As principal of a city technology college, what motivated me was the freedom to determine the destiny of my school. Now as the CEO of the Harris Federation, I run a structure where the autonomy of principals is at the heart of our success.
William Stewart argues that centralisation by academy trusts goes "beyond anything that local authorities would have dared to do at the height of their powers", but this is not true of all of us. In fact, our model is the antithesis of what is depicted in his article.
Take the new national curriculum, for example. Our principals wanted to work together to create new schemes of work that all Harris academies could use. Teachers from each academy worked with our centrally employed subject consultants to develop these, and the outcome is an outstanding bank of resources. But principals have the freedom to decide whether to use them or not.
We were perfectly relaxed when two of our principals decided not to opt in, because we know they are delivering the curriculum very well regardless. For our other principals, the schemes of work added value intelligently, which is what we aim to achieve with all of our common systems. But none of our principals would ever say they are not free to make their own choices.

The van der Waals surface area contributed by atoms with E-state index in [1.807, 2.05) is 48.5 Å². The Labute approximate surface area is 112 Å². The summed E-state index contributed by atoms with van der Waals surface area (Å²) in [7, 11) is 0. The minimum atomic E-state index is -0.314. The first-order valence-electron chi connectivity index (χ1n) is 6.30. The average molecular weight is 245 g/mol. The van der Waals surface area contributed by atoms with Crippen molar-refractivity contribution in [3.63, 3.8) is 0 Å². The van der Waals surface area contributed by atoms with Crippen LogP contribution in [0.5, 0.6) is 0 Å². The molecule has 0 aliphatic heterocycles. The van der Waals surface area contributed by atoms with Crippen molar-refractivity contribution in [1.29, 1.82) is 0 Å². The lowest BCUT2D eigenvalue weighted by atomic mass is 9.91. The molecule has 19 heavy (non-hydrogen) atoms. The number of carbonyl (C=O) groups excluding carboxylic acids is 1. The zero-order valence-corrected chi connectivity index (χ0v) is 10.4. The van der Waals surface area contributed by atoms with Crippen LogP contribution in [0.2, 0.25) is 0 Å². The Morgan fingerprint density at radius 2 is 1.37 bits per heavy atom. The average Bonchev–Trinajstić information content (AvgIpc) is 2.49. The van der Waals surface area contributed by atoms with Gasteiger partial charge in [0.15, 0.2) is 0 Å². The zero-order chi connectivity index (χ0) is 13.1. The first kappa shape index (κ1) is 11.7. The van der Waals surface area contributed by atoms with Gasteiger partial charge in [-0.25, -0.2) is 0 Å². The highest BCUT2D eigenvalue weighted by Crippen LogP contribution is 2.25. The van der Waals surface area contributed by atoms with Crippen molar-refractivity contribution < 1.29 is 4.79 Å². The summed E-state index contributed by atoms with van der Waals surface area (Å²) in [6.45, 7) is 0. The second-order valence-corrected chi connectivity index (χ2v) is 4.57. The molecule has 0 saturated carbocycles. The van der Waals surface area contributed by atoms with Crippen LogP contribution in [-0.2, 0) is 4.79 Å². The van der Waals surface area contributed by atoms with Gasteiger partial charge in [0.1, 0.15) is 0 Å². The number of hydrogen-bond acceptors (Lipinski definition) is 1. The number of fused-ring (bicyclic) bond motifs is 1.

Freedom to innovate
By collaborating with each other to achieve real benefits, while ensuring principals can still benefit from being free to innovate, the best outcomes are achieved for students.
When he established our multi-academy trust (MAT), Lord Harris was clear that he wanted to create a brand in education, but we are deliberately a federation not a chain. Principals have autonomy over everything that is important in the way their school is run: staffing, recruitment, finance, curriculum and training. As for teaching and learning, you would not find a single style of teaching within any individual Harris academy let alone across the federation.
What you would expect to find, however, and countless inspections have ratified this, is a quality threshold that is extremely high, ambitious and always looking to be bettered.
Our governance structure supports this way of doing things, with powerful and authoritative local governing bodies able to hold principals to account and a central team who can support this process in order to drive further improvement.
I am deeply proud of the systems we have developed centrally. But we are there to provide support and guidance, and to challenge – never to provide a straitjacket.
As a MAT, we are judged by the success of our schools. But likewise, we stand by our schools, offering them support in their autonomy; giving our staff the freedom but not compulsion to work together; and providing the challenge and focus of peer-to-peer expertise. We are focused on one thing and one thing only: an outstanding education for all our students.
Does this make our principals less autonomous? No. Does it make them more accountable to people who understand education and will challenge them early and in-depth? Yes it does – and so it should.